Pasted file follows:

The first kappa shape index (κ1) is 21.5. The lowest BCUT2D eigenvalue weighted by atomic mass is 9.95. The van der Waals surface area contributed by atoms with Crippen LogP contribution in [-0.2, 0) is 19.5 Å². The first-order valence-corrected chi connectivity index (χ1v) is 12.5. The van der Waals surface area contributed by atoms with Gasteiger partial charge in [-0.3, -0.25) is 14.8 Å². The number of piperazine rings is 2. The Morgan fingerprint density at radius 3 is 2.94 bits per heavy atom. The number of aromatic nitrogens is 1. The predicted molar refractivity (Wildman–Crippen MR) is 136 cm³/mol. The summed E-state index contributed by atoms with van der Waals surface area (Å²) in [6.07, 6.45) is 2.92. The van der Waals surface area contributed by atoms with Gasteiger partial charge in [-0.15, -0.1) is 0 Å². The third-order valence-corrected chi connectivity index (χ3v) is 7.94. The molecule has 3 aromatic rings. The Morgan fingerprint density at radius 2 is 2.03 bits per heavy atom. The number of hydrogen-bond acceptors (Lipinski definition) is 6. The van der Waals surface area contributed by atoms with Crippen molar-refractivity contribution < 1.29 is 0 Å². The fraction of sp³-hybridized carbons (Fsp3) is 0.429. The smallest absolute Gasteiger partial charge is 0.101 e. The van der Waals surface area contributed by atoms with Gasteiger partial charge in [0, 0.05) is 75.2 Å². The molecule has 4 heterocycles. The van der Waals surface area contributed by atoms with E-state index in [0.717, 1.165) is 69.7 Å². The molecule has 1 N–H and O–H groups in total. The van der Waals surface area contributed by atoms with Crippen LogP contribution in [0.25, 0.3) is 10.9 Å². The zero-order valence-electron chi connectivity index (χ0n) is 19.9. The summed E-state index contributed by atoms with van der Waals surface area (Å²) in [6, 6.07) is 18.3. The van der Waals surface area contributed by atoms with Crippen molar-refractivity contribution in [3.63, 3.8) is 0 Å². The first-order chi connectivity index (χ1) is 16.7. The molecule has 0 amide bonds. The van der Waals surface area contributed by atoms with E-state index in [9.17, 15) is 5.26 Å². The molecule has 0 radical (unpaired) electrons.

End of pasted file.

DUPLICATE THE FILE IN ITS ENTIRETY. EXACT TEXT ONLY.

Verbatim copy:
The first kappa shape index (κ1) is 21.5. The lowest BCUT2D eigenvalue weighted by atomic mass is 9.95. The van der Waals surface area contributed by atoms with Crippen LogP contribution in [-0.2, 0) is 19.5 Å². The first-order valence-corrected chi connectivity index (χ1v) is 12.5. The van der Waals surface area contributed by atoms with Gasteiger partial charge in [-0.3, -0.25) is 14.8 Å². The number of piperazine rings is 2. The Morgan fingerprint density at radius 3 is 2.94 bits per heavy atom. The number of aromatic nitrogens is 1. The predicted molar refractivity (Wildman–Crippen MR) is 136 cm³/mol. The summed E-state index contributed by atoms with van der Waals surface area (Å²) in [6.07, 6.45) is 2.92. The van der Waals surface area contributed by atoms with Gasteiger partial charge in [-0.15, -0.1) is 0 Å². The third-order valence-corrected chi connectivity index (χ3v) is 7.94. The molecule has 3 aromatic rings. The Morgan fingerprint density at radius 2 is 2.03 bits per heavy atom. The number of hydrogen-bond acceptors (Lipinski definition) is 6. The van der Waals surface area contributed by atoms with Crippen molar-refractivity contribution < 1.29 is 0 Å². The fraction of sp³-hybridized carbons (Fsp3) is 0.429. The smallest absolute Gasteiger partial charge is 0.101 e. The van der Waals surface area contributed by atoms with Gasteiger partial charge in [0, 0.05) is 75.2 Å². The molecule has 4 heterocycles. The van der Waals surface area contributed by atoms with E-state index in [0.717, 1.165) is 69.7 Å². The molecule has 1 N–H and O–H groups in total. The van der Waals surface area contributed by atoms with Crippen LogP contribution in [0.25, 0.3) is 10.9 Å². The zero-order valence-electron chi connectivity index (χ0n) is 19.9. The summed E-state index contributed by atoms with van der Waals surface area (Å²) in [6, 6.07) is 18.3. The van der Waals surface area contributed by atoms with Crippen molar-refractivity contribution in [3.63, 3.8) is 0 Å². The first-order chi connectivity index (χ1) is 16.7. The molecule has 0 amide bonds. The van der Waals surface area contributed by atoms with E-state index in [9.17, 15) is 5.26 Å². The molecule has 0 radical (unpaired) electrons.